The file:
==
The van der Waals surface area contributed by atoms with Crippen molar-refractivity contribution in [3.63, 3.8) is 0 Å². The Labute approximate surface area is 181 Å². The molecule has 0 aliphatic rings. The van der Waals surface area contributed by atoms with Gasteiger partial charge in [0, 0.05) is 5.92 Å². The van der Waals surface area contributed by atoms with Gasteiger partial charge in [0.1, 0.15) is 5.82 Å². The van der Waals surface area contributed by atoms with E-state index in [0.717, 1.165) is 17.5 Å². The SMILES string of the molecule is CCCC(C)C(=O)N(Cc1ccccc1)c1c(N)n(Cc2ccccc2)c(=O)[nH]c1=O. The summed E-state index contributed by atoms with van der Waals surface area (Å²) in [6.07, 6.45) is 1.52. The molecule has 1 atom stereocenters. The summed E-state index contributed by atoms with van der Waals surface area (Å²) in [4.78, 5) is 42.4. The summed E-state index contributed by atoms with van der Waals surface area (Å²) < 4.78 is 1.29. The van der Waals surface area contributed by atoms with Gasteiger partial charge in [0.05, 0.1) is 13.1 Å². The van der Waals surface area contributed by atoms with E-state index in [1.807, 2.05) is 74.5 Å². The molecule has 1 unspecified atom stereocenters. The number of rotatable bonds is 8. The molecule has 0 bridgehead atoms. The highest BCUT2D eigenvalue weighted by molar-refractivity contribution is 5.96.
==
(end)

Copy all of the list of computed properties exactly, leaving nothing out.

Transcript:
The van der Waals surface area contributed by atoms with Crippen molar-refractivity contribution in [3.63, 3.8) is 0 Å². The Labute approximate surface area is 181 Å². The molecule has 0 aliphatic rings. The van der Waals surface area contributed by atoms with Gasteiger partial charge in [0, 0.05) is 5.92 Å². The van der Waals surface area contributed by atoms with Gasteiger partial charge in [0.1, 0.15) is 5.82 Å². The van der Waals surface area contributed by atoms with E-state index in [0.717, 1.165) is 17.5 Å². The SMILES string of the molecule is CCCC(C)C(=O)N(Cc1ccccc1)c1c(N)n(Cc2ccccc2)c(=O)[nH]c1=O. The summed E-state index contributed by atoms with van der Waals surface area (Å²) in [6.07, 6.45) is 1.52. The molecule has 1 atom stereocenters. The summed E-state index contributed by atoms with van der Waals surface area (Å²) in [4.78, 5) is 42.4. The summed E-state index contributed by atoms with van der Waals surface area (Å²) < 4.78 is 1.29. The van der Waals surface area contributed by atoms with Gasteiger partial charge in [0.05, 0.1) is 13.1 Å². The van der Waals surface area contributed by atoms with E-state index in [1.807, 2.05) is 74.5 Å². The molecule has 1 unspecified atom stereocenters. The number of rotatable bonds is 8. The molecule has 0 bridgehead atoms. The highest BCUT2D eigenvalue weighted by molar-refractivity contribution is 5.96.